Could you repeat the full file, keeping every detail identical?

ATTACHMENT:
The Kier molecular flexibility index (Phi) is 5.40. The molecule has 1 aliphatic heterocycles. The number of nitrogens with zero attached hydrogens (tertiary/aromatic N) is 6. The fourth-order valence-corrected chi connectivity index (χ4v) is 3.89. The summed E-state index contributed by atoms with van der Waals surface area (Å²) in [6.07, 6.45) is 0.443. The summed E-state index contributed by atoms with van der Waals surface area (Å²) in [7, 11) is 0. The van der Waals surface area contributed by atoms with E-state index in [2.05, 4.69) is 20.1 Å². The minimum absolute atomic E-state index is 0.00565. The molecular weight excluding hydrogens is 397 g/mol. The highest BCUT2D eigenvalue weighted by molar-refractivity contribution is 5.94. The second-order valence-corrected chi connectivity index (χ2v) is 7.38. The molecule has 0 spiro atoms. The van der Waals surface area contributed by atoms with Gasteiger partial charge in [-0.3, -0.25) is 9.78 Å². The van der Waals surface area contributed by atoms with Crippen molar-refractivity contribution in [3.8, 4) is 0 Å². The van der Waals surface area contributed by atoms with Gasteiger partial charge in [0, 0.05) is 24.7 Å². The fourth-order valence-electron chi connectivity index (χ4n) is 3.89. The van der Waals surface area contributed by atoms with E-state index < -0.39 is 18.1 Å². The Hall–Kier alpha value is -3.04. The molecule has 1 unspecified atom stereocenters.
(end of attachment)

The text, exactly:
The Kier molecular flexibility index (Phi) is 5.40. The molecule has 1 aliphatic heterocycles. The number of nitrogens with zero attached hydrogens (tertiary/aromatic N) is 6. The fourth-order valence-corrected chi connectivity index (χ4v) is 3.89. The summed E-state index contributed by atoms with van der Waals surface area (Å²) in [6.07, 6.45) is 0.443. The summed E-state index contributed by atoms with van der Waals surface area (Å²) in [7, 11) is 0. The van der Waals surface area contributed by atoms with E-state index in [2.05, 4.69) is 20.1 Å². The minimum absolute atomic E-state index is 0.00565. The molecular weight excluding hydrogens is 397 g/mol. The highest BCUT2D eigenvalue weighted by molar-refractivity contribution is 5.94. The second-order valence-corrected chi connectivity index (χ2v) is 7.38. The molecule has 0 spiro atoms. The van der Waals surface area contributed by atoms with Gasteiger partial charge in [-0.3, -0.25) is 9.78 Å². The van der Waals surface area contributed by atoms with Crippen molar-refractivity contribution in [3.8, 4) is 0 Å². The van der Waals surface area contributed by atoms with Gasteiger partial charge in [0, 0.05) is 24.7 Å². The fourth-order valence-electron chi connectivity index (χ4n) is 3.89. The van der Waals surface area contributed by atoms with E-state index < -0.39 is 18.1 Å². The Hall–Kier alpha value is -3.04. The molecule has 1 unspecified atom stereocenters.